Monday, April 12, 2010

How many people would "send back" their kids if they could?

I read this beautiful, impassioned blog post by a woman named Jaelithe, whose younger brother used to have a penchant for setting fires...and whose son developed a brain tumor in utero and now has some special needs. She writes about her anger concerning the woman who sent her adopted son home to Russia. Here's an excerpt:

I when I was going into labor, I didn't get to check a box on some form saying "Not willing to give birth to a child with special needs." It was my choice to have a child. I didn't have a choice about having a child with special needs. It just happened that way.

No matter how you become a parent, you cannot, ever, fully control how your life with your child will turn out. Every child will have problems. Every child will cost money you don't have. Every child will exhaust and hurt you and make you secretly dream, at some point, about running away. And some children will make you have that dream more often than others.

But the point of being a real parent (no matter whether your child was born into your arms or crossed an ocean to come home to you) is that, no matter how hard it gets, no matter how tired you are, no matter how much help you have to ask for, you don't abandon a sick, hurting child who needs you. Real parents don't allow themselves that choice."

When Christopher was born, and we had those first few months when we didn't know if he would live, and a few years when we didn't know what kind of disabilities he would experience...and I would often tell myself that when parents make the choice to have (or adopt) a child, they do not get to choose what they get.

I think about Nicole Conn's beautiful movie, Little Man, in which a loving couple of moms are torn apart by the birth of their extremely premature son. One of them dedicates her life to his care, and the other one just cannot deal with the prospect of parenting a potentially multiply disabled child. We know many parents whose marriages were torn apart as a result of having a premature or ill baby, or experienced loss of a child or a pregnancy. It tests the strongest of marriages, and if any fissures existed beforehand, they grow bigger during crisis.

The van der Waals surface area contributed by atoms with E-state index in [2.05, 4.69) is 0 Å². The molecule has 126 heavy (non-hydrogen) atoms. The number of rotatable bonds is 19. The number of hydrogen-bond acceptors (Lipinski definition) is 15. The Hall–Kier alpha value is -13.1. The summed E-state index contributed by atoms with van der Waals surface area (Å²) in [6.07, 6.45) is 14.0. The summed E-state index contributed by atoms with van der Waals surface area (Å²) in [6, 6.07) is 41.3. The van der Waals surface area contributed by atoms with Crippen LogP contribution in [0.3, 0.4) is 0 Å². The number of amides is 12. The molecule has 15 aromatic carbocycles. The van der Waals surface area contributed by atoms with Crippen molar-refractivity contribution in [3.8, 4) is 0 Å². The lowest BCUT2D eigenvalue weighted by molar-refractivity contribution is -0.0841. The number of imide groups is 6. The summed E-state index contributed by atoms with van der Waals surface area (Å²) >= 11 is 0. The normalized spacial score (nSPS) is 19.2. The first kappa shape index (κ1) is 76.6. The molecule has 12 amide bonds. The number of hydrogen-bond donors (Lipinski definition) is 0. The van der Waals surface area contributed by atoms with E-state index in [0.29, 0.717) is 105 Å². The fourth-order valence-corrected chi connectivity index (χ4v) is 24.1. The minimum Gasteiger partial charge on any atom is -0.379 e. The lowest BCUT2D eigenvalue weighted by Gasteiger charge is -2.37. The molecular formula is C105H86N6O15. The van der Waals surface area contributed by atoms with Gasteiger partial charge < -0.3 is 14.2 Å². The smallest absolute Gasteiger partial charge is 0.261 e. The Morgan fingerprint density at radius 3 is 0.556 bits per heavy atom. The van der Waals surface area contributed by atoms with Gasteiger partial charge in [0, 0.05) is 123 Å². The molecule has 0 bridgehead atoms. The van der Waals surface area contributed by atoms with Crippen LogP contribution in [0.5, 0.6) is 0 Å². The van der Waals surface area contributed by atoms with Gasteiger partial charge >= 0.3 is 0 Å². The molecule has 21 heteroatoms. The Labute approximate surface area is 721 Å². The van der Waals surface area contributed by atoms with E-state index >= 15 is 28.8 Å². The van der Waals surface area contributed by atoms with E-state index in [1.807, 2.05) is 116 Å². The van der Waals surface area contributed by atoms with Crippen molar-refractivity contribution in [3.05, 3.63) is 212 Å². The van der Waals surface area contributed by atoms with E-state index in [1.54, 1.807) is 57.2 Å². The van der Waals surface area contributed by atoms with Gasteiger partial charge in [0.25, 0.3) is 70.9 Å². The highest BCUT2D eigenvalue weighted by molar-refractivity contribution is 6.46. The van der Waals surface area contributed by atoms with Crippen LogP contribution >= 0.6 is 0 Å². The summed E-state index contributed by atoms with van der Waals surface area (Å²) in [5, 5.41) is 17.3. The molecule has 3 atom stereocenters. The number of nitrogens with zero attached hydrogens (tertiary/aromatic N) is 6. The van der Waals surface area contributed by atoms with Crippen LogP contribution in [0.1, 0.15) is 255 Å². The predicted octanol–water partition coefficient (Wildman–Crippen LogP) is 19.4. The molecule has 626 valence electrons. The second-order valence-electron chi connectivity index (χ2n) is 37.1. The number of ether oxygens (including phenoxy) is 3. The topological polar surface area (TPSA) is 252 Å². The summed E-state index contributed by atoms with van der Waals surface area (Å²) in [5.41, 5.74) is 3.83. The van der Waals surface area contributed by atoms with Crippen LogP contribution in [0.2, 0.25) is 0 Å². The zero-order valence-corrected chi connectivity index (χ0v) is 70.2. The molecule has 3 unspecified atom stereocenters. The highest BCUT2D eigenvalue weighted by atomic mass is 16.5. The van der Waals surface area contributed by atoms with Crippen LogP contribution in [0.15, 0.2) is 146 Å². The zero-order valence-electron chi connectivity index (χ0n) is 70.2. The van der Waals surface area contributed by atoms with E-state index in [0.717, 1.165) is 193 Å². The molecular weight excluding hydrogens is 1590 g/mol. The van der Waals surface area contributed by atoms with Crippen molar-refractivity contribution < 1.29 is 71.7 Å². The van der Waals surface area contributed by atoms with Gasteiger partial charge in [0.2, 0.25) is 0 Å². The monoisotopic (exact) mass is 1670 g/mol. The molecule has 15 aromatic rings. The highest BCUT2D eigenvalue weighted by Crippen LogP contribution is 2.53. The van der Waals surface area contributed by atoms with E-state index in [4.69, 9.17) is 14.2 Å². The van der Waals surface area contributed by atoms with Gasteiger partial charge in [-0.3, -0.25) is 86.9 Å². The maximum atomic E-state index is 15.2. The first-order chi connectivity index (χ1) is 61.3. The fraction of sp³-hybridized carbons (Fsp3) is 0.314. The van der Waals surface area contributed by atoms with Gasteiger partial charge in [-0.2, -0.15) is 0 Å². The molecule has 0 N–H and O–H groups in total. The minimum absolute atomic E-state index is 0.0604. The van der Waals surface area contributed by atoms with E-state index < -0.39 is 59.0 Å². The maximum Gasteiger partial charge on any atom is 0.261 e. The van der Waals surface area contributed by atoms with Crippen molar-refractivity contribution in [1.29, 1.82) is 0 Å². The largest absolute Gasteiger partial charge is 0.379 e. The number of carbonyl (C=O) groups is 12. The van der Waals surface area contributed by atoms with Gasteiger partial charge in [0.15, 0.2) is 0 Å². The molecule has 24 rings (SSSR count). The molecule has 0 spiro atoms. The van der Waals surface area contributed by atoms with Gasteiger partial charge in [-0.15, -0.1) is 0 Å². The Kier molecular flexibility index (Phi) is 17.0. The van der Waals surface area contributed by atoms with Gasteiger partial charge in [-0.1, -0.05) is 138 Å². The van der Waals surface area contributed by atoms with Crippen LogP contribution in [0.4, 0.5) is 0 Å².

My brother-in-law is a gifted teacher of adaptive physical education--he travels around to several schools, teaching groups of kids, some of them severely disabled. I remember one story he told us about one of his students, a young boy who was completely "normal" until he swallowed a rock and it got lodged in his windpipe. He became brain damaged as a result of the oxygen loss. That story sticks with me because it's a perfect example of the fact we do not know what will happen. An accident could suddenly cripple someone we dearly love. Life could change in an instant, and certainly not by our choice. Does it change the depth of our love for that person? This story of the rock is why we chose not to have amniocentesis when I was pregnant well over 35 (at 38, and 41). Who's to say what a "perfect" child is? And were we to be blessed with a child who had Down's syndrome or other needs, wouldn't there be a reason for this? (That's not to say that I wouldn't have been terribly upset about it and the disruption it would pose to our lives!)

I realize that none of us know the full details of this case. I'm not one to pass judgment when I'm not fully informed of the situation. Why did they send this child back to Russia? And for God's sake, why did they send him ALL BY HIMSELF? That alone gives me pause and makes me question whether this family really loved him and wanted him, flaws and all.

Even though I'm passionately pro-choice (I consider it a lesser evil, to have a child be aborted than end up unwanted), it gives me pause to read how many pregnancies are terminated because of prenatal tests (about 90% of them when Down's syndrome is suspected). Because what is a perfect child, anyway? And how do we know that if they don't have Down's syndrome or some other birth defect (cleft lip or palate, perhaps?), they will live "perfect" lives? Isn't the point of parenting to love our children, whether by birth or adopted, imperfections and all?

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